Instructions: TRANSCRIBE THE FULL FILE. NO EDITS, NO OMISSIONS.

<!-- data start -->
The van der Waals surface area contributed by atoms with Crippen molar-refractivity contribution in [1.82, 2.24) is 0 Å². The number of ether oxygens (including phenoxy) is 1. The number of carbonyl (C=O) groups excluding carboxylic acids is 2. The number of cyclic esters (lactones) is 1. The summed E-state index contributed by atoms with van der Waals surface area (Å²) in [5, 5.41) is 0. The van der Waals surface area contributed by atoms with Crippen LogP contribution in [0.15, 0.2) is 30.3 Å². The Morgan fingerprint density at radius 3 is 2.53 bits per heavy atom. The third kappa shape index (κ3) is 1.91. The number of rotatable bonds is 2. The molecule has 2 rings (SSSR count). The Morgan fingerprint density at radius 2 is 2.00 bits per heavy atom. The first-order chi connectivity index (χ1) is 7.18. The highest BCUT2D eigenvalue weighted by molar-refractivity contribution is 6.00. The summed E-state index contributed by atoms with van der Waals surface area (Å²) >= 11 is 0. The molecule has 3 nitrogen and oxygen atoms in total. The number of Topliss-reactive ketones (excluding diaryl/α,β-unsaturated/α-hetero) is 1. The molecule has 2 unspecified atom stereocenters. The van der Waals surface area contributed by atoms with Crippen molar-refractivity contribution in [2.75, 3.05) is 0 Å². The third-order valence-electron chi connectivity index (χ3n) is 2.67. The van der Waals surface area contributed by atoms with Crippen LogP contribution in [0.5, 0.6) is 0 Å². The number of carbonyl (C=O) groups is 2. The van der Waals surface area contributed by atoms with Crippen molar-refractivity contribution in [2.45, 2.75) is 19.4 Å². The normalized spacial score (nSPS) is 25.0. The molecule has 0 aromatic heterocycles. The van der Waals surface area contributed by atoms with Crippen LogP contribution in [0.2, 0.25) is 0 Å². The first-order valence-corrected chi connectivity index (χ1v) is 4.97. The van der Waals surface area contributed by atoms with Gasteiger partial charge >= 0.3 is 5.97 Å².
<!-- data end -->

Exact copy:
The van der Waals surface area contributed by atoms with Crippen molar-refractivity contribution in [1.82, 2.24) is 0 Å². The number of ether oxygens (including phenoxy) is 1. The number of carbonyl (C=O) groups excluding carboxylic acids is 2. The number of cyclic esters (lactones) is 1. The summed E-state index contributed by atoms with van der Waals surface area (Å²) in [5, 5.41) is 0. The van der Waals surface area contributed by atoms with Crippen LogP contribution in [0.15, 0.2) is 30.3 Å². The Morgan fingerprint density at radius 3 is 2.53 bits per heavy atom. The third kappa shape index (κ3) is 1.91. The number of rotatable bonds is 2. The molecule has 2 rings (SSSR count). The Morgan fingerprint density at radius 2 is 2.00 bits per heavy atom. The first-order chi connectivity index (χ1) is 7.18. The highest BCUT2D eigenvalue weighted by molar-refractivity contribution is 6.00. The summed E-state index contributed by atoms with van der Waals surface area (Å²) >= 11 is 0. The molecule has 3 nitrogen and oxygen atoms in total. The number of Topliss-reactive ketones (excluding diaryl/α,β-unsaturated/α-hetero) is 1. The molecule has 2 unspecified atom stereocenters. The van der Waals surface area contributed by atoms with Crippen molar-refractivity contribution in [2.75, 3.05) is 0 Å². The third-order valence-electron chi connectivity index (χ3n) is 2.67. The van der Waals surface area contributed by atoms with Crippen LogP contribution in [0.5, 0.6) is 0 Å². The number of carbonyl (C=O) groups is 2. The van der Waals surface area contributed by atoms with Crippen molar-refractivity contribution in [2.45, 2.75) is 19.4 Å². The normalized spacial score (nSPS) is 25.0. The molecule has 0 aromatic heterocycles. The van der Waals surface area contributed by atoms with Crippen LogP contribution in [0.2, 0.25) is 0 Å². The first-order valence-corrected chi connectivity index (χ1v) is 4.97. The van der Waals surface area contributed by atoms with Gasteiger partial charge >= 0.3 is 5.97 Å².